The Catalina 309
A self-tailing winch on the coachroof can be used for the outhaul or the mainsheet, but in practice is only needed for fine adjustments in strong winds.
The furler loop turns a winch that is mounted into the mast. The winch actually turns the furler itself. In an emergency, you can crank in your sail by using a winch handle.
The jib and spinnaker halyards and the line for the rigid boom vang are all led through stoppers to a self tailing winch.
The folding steering wheel makes even more room in the already-roomy cockpit
Sailing the Catalina 309: A Review
The Catalina 309 sails like a dream. Serious sailors may think that the standard in-mast furling mainsail doesn't look like serious sailing equipment, but to them I say, "just try it." That mainsail may look funny, and there is not a telltale anywhere on it, but it drives the boat nicely, and is the easiest sail to operate you have ever seen on a boat this size. You can adjust the size and shape of the sail to suit conditions, and the boat responds quickly to those adjustments, letting you know what works and what does not.
Catalina Yachts designer Gerry Douglas has hit a home run with the Catalina 309 in many ways, but my favorite part of the boat is the in-mast furling mainsail and its controls. The furler can be operated by a continuous loop of line which is run underneath the traveler and through a pair of rope clutches on the starboard side of the companionway. Next to those are the outhaul, also led through a line clutch, and the mainsheet, led through a heavy duty jam cleat. A self-tailing winch on the coachroof can be used for the outhaul or the mainsheet, but in practice is only needed for fine adjustments in strong winds.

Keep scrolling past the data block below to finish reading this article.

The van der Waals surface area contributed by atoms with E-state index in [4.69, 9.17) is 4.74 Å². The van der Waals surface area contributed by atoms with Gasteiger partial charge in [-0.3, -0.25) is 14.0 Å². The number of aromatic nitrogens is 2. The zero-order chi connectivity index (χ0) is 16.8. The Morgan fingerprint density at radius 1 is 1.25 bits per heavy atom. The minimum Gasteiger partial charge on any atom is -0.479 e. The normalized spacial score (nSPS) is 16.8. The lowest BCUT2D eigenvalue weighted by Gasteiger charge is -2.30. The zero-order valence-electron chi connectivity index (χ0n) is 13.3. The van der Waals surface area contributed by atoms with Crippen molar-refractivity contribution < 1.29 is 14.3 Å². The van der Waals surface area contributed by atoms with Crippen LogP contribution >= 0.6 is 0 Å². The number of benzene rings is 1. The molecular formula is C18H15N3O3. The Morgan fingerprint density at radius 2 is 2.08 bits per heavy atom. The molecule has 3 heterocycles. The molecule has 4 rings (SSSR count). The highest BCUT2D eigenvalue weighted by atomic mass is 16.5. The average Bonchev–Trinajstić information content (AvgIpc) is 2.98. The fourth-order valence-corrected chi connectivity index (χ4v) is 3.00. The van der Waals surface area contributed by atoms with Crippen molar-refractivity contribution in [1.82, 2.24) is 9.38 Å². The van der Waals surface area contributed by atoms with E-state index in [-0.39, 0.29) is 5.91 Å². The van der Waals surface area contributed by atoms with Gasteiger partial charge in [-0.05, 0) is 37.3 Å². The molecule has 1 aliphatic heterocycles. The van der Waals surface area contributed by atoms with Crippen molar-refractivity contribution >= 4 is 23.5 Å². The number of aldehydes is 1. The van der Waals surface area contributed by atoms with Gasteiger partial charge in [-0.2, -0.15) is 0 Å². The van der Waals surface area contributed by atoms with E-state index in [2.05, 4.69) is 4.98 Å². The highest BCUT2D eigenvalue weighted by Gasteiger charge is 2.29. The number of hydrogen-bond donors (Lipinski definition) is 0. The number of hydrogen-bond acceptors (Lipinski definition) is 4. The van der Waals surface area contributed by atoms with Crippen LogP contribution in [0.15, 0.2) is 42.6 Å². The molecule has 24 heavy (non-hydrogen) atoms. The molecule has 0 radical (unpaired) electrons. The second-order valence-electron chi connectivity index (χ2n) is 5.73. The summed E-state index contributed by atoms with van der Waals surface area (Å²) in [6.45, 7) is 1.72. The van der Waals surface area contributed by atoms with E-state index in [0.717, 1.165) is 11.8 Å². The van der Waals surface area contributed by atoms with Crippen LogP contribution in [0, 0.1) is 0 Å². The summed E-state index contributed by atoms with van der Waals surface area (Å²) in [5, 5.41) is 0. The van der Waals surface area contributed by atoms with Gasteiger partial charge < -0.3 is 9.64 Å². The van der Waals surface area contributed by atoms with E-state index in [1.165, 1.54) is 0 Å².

The furler loop turns a winch that is mounted into the mast, and the winch actually turns the furler itself. In an emergency, you can put a handle in that winch and crank in your sail. The furling line cannot become entangled inside the mast, because it never enters the mast at all.
The 309 is Light and Maneuverable, With Quick Helm Response
The boat is light and maneuverable enough, and the sails are not all that heavy, so a quick pinch into the wind will allow you to pull the outhaul to flatten the sail or trim in the main and jib sheets without using the winch in winds up to 15 knots or so. Helm response is quick, so if you're quick on the lines, you won't lose much speed at all.
Easy Sail-Handling and Reefing
Reefing is quick and easy. Just release the outhaul and pull one side of the furling loop with the other released, and the sail rolls away inside the mast. You can then close the furler and outhaul clutches, pull the outhaul tight, and you have a smaller mainsail. You are not limited to one, two, or three reef points. If the conditions dictate that you fly 1/2 of your mainsail and 1/2 of your roller furling jib, you can do that. We did, and we sustained an average of almost 7 knots for a few hours.
It was easy to set the sails so that the boat's helm was balanced and we were not heeling too much as we cruised up Charlotte Harbor. In the gusts of wind in the mid to high 20s, we were of course overtrimmed, but compensation was easy with the traveler. Both traveler lines are led to cam cleats on the port coachroof. We were on a port tack the entire time, and I was able to sit behind the traveler controls and ease the main out during the gusts, then quickly pull it back up as the gust subsided. If I got distracted by a bag of chips or something of similarly pressing importance when a gust came along, the helm was overpowered and the boat would round up, but as long as I played those traveler lines with the wind, our helm was balanced and we had great speed through the gusts.
Also on that side are the jib and spinnaker halyards and the line for the rigid boom vang, all led through stoppers to a self tailing winch.
I would like to see the vang and traveler lines led to the other side with all the other mainsail controls, but that would require an asymmetric cockpit with the companionway offset to the other side. It would allow a nice, long bench along the bulkhead, and someone resting on it could control every aspect of mainsail size and shape without getting up. The mass market may not be ready for my wacky idea.